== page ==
Percutaneous Coronary Arteriovenous Fistula Occlusion in Infants with Left Ventricular Dysfunction
Maria Fernanda F. B. Jacob
Darcio Gitti de Faria
Jose Luiz Balthazar Jacob
Congenital coronary fistulas are rare anomalies in which there is connection from the coronary arteries to large vessels or cardiac chambers, without the need for anomalies of number, origin or course of coronary arteries. They usually present in an isolated way, and can have severe hemodynamic consequences. Diagnosed in one of every 50,000 live births, it has an incidence of approximately 0.4% among congenital heart diseases.1-3 Most of them involve the right coronary artery (50%), followed by the left coronary artery (30%) and both left and coronary arteries (5%). They most commonly drain into a right sided cardiac chamber (more than 90%).1-4 The clinical presentation depends upon the size and location of the fistula, and may vary from just auscultation of heart murmurs, in general continuous, to severe heart failure.5,6 The diagnosis after the clinical suspicion can be confirmed by color Doppler two-dimensional echocardiography, but the angiographic study of the coronary arteries is essential for better anatomical definition and treatment decision-making.2,7 Nowadays the therapeutic option of choice is the percutaneous occlusion, with excellent short- and long-term results.1,5,8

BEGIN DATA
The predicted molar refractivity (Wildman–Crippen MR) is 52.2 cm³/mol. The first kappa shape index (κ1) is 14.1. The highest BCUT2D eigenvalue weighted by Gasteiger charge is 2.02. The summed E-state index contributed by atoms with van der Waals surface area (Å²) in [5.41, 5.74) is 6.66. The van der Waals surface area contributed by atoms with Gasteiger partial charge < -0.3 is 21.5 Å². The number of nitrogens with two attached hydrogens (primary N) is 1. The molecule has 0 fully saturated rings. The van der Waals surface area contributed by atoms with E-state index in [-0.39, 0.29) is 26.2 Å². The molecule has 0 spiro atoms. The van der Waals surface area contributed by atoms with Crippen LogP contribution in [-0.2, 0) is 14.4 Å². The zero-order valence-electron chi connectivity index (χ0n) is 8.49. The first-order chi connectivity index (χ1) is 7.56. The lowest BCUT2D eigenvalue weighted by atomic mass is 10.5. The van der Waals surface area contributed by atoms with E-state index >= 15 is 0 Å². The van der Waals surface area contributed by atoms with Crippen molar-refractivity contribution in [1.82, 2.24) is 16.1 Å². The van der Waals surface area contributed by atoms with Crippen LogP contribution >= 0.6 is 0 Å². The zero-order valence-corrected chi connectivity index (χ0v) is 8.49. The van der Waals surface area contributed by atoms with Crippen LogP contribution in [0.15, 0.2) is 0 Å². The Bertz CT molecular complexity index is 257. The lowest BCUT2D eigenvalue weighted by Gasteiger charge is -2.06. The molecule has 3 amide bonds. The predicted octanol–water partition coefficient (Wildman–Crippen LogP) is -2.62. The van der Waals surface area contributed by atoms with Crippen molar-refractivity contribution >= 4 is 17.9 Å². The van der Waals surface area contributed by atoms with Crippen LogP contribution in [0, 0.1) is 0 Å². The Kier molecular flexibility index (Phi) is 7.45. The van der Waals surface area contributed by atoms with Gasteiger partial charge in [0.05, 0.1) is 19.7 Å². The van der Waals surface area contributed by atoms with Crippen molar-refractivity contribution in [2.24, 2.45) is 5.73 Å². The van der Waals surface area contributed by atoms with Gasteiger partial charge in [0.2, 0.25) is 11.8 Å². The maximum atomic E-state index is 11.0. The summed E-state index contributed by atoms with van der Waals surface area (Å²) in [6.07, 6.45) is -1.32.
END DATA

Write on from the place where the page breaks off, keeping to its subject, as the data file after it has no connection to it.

Keywords: Infant; Coronary Vessel Anomalies; Arteriovenous Fistula; Percutaneous Coronary Intervention; Ventricular Dysfunction Left; Echocardiography, Doppler/methods.